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only 600 words??? I HAVE 900!!!! HELP?

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I was eleven years old, when my parents said, “We are moving to America to give you and your brother a better life.” Once we arrived to the US, many changes occurred. My lack of THE English language made it challenging to excel in a new school. I hardly communicated with my teachers. Therefore, I attended a bi-lingual program and pushed myself to learn English by watching the television. I was bullied, accused of saying bad words and was the object of racial slurs. During junior high, I did not make many friends, as a result, I concentrated more on fitting in with others in High school than studying, hence my grades suffered. My counselor gave me a “wake-up call” to get myself together. I attended night classes, Saturday classes, and even summer school. I worked hard and earned good grades, which resulted a 4.0 GPA and graduation with honors. These circumstances allowed me to be determined never to settle for mediocrity again.  Throughout my life, I have faced many social, cultural and educational challenges, despite these struggles, I rose above these difficulties with a positive mind-set and a “can-so” attitude. These innate qualities, as well overcoming the hurdles in my life, have primed me to reach even higher to achieve my dream becoming of becoming a Physician Assistant.



My parents never encouraged college, they said girls should just get married and become housewives, but I broke this cultural norm with the help of my mentor, Dr.Thomas Chorba. Dr. Chorba was a surgeon at Swedish Covenant Hospital where I worked as a Patient Support Executive. One day, I encountered a patient coming from the dialysis unite with blood dripping off her sling, AND I immediately I took action by leaving my desk and wheeled the patient back to dialysis. I felt empowered to help her. When Dr. Chorba noticed, he said that my initiative came from my helping nature. Facing diverse patients with various areas of sickness allowed me to have a broad scope of mind. (Clean this up a little---Im not sure what you mean here). I gave emotional support to the patients by listening or by comforting with a smile. With Dr. Chorba’s encouragement I started college life.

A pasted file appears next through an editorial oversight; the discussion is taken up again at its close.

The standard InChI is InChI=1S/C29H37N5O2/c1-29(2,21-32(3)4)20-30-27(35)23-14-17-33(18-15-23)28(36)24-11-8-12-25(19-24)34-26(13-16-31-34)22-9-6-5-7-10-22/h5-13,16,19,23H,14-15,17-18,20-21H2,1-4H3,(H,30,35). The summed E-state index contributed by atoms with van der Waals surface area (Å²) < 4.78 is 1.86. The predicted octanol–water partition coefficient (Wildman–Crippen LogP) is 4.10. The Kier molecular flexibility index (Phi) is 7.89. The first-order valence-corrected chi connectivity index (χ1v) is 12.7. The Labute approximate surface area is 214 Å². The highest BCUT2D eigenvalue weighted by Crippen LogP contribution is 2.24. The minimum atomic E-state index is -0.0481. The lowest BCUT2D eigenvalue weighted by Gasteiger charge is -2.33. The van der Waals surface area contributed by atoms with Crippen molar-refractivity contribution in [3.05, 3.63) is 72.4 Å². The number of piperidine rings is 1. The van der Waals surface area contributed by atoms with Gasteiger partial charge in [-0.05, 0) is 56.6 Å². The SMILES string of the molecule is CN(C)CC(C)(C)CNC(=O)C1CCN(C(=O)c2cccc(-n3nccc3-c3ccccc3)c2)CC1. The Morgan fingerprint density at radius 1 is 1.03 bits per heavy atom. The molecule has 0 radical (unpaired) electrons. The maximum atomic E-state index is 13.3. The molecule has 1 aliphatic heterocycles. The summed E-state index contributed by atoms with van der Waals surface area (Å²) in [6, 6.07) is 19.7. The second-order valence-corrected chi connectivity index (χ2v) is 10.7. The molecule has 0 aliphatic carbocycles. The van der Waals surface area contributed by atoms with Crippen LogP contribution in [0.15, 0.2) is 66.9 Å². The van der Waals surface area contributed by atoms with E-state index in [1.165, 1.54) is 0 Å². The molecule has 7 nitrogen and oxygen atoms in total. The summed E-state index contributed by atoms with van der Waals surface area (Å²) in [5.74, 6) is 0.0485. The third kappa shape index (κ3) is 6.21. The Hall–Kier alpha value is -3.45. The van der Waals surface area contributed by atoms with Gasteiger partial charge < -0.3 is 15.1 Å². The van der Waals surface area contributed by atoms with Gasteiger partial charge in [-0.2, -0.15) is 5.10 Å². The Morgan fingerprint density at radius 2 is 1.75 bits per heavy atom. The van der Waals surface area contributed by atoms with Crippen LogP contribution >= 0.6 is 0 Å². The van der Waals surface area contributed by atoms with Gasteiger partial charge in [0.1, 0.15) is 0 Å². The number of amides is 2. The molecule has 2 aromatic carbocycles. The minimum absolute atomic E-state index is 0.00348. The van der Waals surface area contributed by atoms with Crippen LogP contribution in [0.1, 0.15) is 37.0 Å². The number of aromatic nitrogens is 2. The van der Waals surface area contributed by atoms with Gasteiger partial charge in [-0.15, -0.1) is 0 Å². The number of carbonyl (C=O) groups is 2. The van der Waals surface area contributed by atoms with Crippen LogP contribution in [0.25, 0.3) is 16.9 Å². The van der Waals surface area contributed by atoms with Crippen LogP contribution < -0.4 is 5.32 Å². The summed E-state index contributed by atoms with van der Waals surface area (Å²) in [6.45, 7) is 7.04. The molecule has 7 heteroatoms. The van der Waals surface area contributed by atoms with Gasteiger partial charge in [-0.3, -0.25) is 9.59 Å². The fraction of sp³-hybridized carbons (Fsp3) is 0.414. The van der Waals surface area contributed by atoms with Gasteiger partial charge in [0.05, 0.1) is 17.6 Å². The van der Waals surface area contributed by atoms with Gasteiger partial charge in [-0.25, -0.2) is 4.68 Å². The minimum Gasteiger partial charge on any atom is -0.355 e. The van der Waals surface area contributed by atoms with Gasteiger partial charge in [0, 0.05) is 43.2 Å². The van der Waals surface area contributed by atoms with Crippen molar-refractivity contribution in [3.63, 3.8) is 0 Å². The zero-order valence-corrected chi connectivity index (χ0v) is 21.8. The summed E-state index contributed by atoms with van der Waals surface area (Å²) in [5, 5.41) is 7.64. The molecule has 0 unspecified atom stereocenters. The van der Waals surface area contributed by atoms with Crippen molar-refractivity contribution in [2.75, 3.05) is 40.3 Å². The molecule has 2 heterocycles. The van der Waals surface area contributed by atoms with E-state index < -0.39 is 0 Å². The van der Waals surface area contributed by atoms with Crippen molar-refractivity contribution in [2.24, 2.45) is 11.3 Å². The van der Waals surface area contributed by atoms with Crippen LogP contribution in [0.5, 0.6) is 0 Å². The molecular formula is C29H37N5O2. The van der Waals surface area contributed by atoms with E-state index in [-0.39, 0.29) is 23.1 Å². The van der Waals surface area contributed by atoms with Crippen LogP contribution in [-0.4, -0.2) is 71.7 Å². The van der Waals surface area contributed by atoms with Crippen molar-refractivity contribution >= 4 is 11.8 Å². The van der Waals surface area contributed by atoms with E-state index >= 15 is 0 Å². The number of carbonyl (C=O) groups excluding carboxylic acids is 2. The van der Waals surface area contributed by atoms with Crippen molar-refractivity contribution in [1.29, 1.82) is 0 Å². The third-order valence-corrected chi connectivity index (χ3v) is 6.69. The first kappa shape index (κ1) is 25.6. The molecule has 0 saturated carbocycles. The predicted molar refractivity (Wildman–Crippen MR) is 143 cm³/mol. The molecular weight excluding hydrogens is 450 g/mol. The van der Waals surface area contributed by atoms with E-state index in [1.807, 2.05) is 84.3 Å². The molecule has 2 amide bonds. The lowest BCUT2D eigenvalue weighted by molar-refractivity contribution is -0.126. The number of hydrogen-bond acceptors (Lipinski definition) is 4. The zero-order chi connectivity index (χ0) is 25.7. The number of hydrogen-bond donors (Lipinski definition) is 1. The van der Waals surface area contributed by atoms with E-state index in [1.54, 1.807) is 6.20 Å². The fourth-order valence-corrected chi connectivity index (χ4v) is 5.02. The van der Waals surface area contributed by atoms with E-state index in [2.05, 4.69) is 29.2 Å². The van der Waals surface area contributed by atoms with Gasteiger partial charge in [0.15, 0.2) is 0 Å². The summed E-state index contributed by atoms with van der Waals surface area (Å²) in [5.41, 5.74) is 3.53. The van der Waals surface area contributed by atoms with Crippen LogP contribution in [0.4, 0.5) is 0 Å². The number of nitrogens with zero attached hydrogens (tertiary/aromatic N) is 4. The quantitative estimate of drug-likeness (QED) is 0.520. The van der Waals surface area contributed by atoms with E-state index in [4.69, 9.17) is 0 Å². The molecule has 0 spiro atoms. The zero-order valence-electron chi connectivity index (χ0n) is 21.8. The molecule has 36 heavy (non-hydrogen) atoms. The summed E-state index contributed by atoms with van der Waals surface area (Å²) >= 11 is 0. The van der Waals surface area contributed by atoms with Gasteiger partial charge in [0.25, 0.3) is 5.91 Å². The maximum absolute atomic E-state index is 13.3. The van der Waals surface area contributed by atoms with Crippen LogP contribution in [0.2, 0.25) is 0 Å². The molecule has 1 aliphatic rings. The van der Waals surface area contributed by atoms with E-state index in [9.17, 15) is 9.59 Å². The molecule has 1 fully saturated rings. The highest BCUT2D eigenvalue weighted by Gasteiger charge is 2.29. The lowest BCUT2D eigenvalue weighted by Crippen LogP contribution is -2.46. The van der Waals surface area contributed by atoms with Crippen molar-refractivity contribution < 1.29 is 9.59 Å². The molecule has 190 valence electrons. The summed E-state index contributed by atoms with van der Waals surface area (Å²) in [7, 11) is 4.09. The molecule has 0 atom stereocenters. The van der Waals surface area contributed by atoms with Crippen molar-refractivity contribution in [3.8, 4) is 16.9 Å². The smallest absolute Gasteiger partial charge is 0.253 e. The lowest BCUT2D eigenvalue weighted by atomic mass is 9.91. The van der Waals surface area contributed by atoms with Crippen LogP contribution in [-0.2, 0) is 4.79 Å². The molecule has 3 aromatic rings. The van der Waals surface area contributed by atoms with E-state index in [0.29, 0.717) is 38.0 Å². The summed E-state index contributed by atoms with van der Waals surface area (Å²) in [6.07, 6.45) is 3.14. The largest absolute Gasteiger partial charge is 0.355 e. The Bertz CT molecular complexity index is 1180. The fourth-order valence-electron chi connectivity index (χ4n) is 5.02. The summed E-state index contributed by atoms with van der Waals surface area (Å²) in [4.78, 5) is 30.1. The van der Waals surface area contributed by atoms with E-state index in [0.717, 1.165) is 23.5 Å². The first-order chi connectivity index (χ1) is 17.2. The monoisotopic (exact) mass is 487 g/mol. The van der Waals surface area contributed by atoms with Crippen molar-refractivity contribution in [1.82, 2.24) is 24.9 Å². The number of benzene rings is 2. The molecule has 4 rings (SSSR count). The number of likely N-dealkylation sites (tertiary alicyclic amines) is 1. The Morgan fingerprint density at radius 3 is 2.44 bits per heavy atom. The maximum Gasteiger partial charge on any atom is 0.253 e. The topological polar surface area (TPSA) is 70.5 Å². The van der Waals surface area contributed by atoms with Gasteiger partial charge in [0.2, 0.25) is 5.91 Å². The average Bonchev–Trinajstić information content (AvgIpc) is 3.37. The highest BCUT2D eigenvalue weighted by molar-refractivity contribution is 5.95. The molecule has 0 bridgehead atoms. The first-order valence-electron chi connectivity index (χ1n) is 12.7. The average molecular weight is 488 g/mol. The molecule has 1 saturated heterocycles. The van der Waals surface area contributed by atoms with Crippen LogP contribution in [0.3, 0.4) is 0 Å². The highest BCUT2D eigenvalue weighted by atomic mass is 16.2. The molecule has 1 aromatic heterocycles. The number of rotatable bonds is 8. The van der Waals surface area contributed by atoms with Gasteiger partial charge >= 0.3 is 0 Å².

I managed two part-jobs and a full time school at a community college. I gained interests in sciences through taking biology courses and through working at biology lab. Eventually, I graduated with an associate’s degree in sciences with honors. Another doctor from SCH advised that I go to PA school, so I started researching and dreaming about PA programs and decided to break the barrier of cultural norms and went beyond my family’s limitations and pursued a Bachelor Degree in Biology at UIC. Furthermore, I joined a UIC Pre-physician assistant club and gained more information regarding PA’s. Also, I volunteered with Heather Forbes, a Physician Assistant at Jesse Brown Medical Center Emergency Department Triage center. Her caring nature and the respect she had towards the veterans inspired me to become a PA. She acquired a broad scope of knowledge and a leadership position in the district I wanted to become her one day. Her ability to triage patients and formulate a diagnosis and treatment plan was truly inspiring.